joeldurston

Posts Tagged ‘left-wing’

The State of the Unions

In Opinion on July 15, 2015 at 4:06 PM

Power-crazed organisations coercing government to enact policy against the will of the people and subverting democracy – so runs the popular left-wing critique of big corporations in the corrupt neoliberal world. There’s truth to it in places, but it’s major failing of many that they feel to see some of the same issues with unions.

Of course unions have played a vital role in securing hard-fought rights for workers – and have been on the right side of history many times (also arguably on the wrong side at times). This doesn’t mean they should be above criticism. They’re certainly not above throwing some pretty bold criticisms about themselves. Last month, Unison General Secretary Dave Prentis, describing planned Conservative changes to strike legislation, said: “These spiteful prosposals will deny millions of ordinary workers a voice at work.” And Mick Whelan, the General Secretary of train drivers’ union Aslef, went even further by claiming the plans “smack of Germany in the 1930s” when trade unionists were “rounded up, imprisoned and executed”.

This is hyperbole worthy of a fringe UKIP politician. The strike laws merely require unions to attain a 50% turnout in ballots for industrial action; 40% support for industrial action from all eligible voters in key public sectors; that members must opt in to paying unions’ ‘political levy’ paid to political parties; and allow employers to find temporary staff for strikes.

Far from ‘imprisonment’ or ‘execution’, these rules serve to empower individual union members against activist minorities or the power wielded by union bosses. They are – or should be – a matter of simple democracy, not left v right party politics. Contrary to all the scaremongering, unions and industrial action would still be legal; it’s just the mandate for them would be made higher, so, for example, the majority of the London bus network could not go down at the behest of just a sixth of London bus drivers. (The recent tube strikes, including the one today (August 6) and yesterday, voted on by three different unions, would still be legal under the new rules. Aslef for example saw a 81% vote in favour from a 97% turnout. The RMT’s vote would probably be legal because it was voted for by 92% of an unknown turnout.)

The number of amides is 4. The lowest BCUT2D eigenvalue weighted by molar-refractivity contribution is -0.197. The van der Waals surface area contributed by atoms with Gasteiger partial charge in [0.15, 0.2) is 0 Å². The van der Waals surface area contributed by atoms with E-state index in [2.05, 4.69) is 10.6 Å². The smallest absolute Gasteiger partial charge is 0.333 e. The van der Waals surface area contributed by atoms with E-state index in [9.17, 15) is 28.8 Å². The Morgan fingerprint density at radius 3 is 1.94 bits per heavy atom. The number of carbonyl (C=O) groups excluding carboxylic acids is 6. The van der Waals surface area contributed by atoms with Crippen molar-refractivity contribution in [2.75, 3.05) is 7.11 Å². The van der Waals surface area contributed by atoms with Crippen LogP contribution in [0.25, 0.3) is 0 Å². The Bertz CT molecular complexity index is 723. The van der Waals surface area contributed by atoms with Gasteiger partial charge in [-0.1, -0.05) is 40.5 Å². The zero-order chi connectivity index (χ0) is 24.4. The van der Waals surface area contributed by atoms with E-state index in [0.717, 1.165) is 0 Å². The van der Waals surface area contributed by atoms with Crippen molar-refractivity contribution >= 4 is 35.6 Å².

It all illustrates a hypocritical, arrogant strain of left-wing opinion which loudly champions liberalism and democracy, then cries bloody murder when these return results, or governments, they don’t like, typically dismissing Tory voters as brainwashed by the neo-liberal media. (There’s some equivalent but opposite opinion from the right it must be said.) Even this dismissive trope does not work for union votes as the vote merely concerns workers’ own livelihoods. So, if working conditions really are unfair, who better to judge that than the majority of those workers?

Union bosses’ professions to ‘representing their members’ are, at best, dubious when strikes are held which around three quarters of union members did not actually vote for. Of course such strikes are voted by the (usually clear) majority of those who voted, but they betray a presumptuousness that those who did not vote feel similarly. Writing in the Huffington Post, Paul Embery, London’s Regional Secretary of the Fire Brigades Union, writes: “[…] it is perfectly reasonable, when extrapolating results of ballots for industrial action, to conclude that the votes cast are an accurate representation of the views of those balloted as a whole.”

It is not reasonable at all. I’d go so as far as to say it shows a contempt for democratic process. There is a qualitative difference between voting and not voting. If people don’t vote in a strike ballot, there is no strike. Striking is bold action against the status quo (or future status quo) therefore it should require clear majority approval. It stands to reason, then, that low turnouts should be treated as a sign of, at best, members’ indifference to a strike and, at worst, lack of support. Strikes are a vital democratic right, but they should not be taken lightly; support from those who deign to offer it should not be assumed.